Still, relative to the old system, proportional allocation helps candidates who have a narrower appeal stay in the race for longer. Say Rick Santorum wins roughly 45 percent of evangelical voters but only 5 percent of all other Republicans, while Romney wins 30 percent of evangelicals and 40 percent of non-evangelicals. That would give Romney more overall supporters, and he’d win a plurality in most states. Under the old winner-take-all system, that would have given Romney all the delegates outside of states where evangelicals constitute such a large majority that Santorum would win them. Under a proportional system Santorum would pick up a small slice of delegates in many Romney states. In other words, if evangelicals were a big majority in some Congressional districts in states that Romney carries, Santorum would get some Congressional delegates, and he’d also get a handful of at-large delegates in states where there are enough evangelicals to put him over the state’s minimum threshold, or where there is no minimum percentage.
But this is unlikely to change who the nominee ends up being. In the above hypothetical, Mitt Romney would still be the Republican nominee, it would just take him longer to win the nomination than in a winner-take-all system. As Aaron Blake of the Washington Post notes, Romney’s supporters in the RNC backed the rule change, so they clearly think it is unlikely to hurt his chances. And if Romney wins South Carolina, other candidates may drop out. That could allow Romney to get over the 50 percent threshold to win all the delegates in subsequent contests.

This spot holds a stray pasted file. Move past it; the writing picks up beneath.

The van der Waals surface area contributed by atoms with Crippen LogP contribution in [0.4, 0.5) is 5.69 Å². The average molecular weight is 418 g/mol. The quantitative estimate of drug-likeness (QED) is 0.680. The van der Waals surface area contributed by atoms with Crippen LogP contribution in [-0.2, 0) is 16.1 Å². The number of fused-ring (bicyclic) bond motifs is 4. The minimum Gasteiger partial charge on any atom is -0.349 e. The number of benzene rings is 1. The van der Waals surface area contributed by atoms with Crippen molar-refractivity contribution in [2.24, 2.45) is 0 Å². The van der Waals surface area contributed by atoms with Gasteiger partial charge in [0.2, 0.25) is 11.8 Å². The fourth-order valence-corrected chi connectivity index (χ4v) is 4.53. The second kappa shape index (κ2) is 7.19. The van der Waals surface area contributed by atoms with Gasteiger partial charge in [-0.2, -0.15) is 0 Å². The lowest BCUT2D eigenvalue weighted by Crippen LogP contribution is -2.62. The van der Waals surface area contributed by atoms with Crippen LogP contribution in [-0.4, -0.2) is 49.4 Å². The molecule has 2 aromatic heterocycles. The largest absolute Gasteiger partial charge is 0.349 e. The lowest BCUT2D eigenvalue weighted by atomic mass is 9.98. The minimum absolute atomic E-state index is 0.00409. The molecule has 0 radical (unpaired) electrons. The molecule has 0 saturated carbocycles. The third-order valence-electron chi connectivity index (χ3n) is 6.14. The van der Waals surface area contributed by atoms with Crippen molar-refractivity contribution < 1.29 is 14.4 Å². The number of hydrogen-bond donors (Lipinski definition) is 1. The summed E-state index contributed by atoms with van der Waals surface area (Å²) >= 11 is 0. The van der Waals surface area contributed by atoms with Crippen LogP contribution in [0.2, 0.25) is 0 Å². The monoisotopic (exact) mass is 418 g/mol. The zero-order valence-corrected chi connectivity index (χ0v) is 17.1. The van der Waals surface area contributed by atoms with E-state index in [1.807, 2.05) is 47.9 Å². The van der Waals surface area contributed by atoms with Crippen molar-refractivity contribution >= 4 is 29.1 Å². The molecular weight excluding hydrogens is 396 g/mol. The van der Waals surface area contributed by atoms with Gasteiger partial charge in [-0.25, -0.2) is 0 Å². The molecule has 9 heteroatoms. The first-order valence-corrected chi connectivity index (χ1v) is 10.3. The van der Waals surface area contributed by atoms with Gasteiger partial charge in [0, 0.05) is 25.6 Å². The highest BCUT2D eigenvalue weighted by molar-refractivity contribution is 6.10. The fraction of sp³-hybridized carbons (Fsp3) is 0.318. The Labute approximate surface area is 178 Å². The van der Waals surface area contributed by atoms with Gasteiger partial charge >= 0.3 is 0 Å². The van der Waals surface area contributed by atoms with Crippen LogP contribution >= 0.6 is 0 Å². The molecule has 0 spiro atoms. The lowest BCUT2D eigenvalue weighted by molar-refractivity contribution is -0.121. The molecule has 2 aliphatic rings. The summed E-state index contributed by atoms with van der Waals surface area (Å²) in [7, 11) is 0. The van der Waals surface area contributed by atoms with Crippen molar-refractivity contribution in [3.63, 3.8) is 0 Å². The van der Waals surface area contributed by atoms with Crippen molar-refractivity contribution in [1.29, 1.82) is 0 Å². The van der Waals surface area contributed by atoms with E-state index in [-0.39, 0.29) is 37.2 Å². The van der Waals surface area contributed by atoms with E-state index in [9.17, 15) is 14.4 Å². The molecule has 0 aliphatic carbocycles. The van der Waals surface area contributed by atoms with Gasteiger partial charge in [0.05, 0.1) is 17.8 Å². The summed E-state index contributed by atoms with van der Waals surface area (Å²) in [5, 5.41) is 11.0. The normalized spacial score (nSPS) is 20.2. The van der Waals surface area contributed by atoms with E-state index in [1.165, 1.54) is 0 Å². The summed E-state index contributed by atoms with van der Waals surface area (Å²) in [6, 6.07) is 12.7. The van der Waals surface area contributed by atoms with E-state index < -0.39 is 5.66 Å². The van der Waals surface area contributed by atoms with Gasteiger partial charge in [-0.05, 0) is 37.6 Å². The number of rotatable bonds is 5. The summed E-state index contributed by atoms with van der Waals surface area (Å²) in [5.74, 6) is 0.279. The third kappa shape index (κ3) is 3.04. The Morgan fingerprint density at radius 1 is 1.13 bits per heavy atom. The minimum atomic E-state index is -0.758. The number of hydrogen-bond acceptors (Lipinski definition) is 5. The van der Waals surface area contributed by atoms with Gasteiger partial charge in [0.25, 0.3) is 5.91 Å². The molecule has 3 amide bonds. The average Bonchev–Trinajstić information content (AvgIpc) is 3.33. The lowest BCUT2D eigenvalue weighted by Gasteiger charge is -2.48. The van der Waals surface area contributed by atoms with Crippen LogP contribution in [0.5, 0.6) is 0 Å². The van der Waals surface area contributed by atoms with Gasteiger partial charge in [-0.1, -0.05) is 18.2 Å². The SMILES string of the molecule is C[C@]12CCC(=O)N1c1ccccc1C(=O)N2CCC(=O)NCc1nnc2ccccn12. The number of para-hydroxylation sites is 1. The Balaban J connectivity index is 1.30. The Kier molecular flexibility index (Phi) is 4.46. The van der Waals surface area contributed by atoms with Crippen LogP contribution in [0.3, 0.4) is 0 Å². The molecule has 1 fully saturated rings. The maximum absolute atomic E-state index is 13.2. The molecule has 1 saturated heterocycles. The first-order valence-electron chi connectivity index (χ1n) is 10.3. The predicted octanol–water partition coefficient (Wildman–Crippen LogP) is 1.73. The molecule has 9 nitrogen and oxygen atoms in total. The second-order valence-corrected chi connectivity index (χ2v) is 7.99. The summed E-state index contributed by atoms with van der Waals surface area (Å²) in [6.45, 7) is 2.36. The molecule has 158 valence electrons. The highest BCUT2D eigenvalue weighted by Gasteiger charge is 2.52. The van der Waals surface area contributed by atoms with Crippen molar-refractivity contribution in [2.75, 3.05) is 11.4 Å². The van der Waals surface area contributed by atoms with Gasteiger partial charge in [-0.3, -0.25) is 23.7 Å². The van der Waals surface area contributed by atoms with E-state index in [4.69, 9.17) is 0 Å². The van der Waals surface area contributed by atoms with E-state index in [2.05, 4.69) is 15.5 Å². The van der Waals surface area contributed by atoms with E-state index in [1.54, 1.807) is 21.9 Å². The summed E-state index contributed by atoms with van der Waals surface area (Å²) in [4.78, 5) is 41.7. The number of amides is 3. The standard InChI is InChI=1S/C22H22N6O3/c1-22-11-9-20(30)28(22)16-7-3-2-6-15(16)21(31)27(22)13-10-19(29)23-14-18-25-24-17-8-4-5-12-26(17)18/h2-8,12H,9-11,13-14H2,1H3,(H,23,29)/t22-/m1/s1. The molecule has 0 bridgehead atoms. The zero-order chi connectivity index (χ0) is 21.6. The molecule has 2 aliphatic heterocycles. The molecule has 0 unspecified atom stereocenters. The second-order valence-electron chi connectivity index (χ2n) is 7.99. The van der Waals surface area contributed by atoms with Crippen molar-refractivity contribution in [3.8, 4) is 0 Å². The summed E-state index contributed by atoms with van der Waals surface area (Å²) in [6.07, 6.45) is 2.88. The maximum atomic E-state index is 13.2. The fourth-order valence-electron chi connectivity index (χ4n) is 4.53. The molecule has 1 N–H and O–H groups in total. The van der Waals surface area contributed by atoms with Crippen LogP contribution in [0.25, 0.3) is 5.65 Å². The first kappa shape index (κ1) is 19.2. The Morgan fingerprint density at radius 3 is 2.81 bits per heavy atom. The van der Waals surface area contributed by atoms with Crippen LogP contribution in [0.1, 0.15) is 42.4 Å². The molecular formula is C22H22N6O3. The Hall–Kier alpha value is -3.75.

And, of course, perception matters as much as reality. If Romney is widely accepted to be rolling along to acquiring a delegate majority he will become the presumptive nominee long before he actually acquires all those delegates.
As of yet, no one has identified a major shift in strategy by any candidate that can be attributed to the proportional allocation rules. The only example would be that the two best-funded candidates—Romney and Ron Paul—have prepared for a long slog similar to the Democratic contest in 2008. So that’s something to look forward to.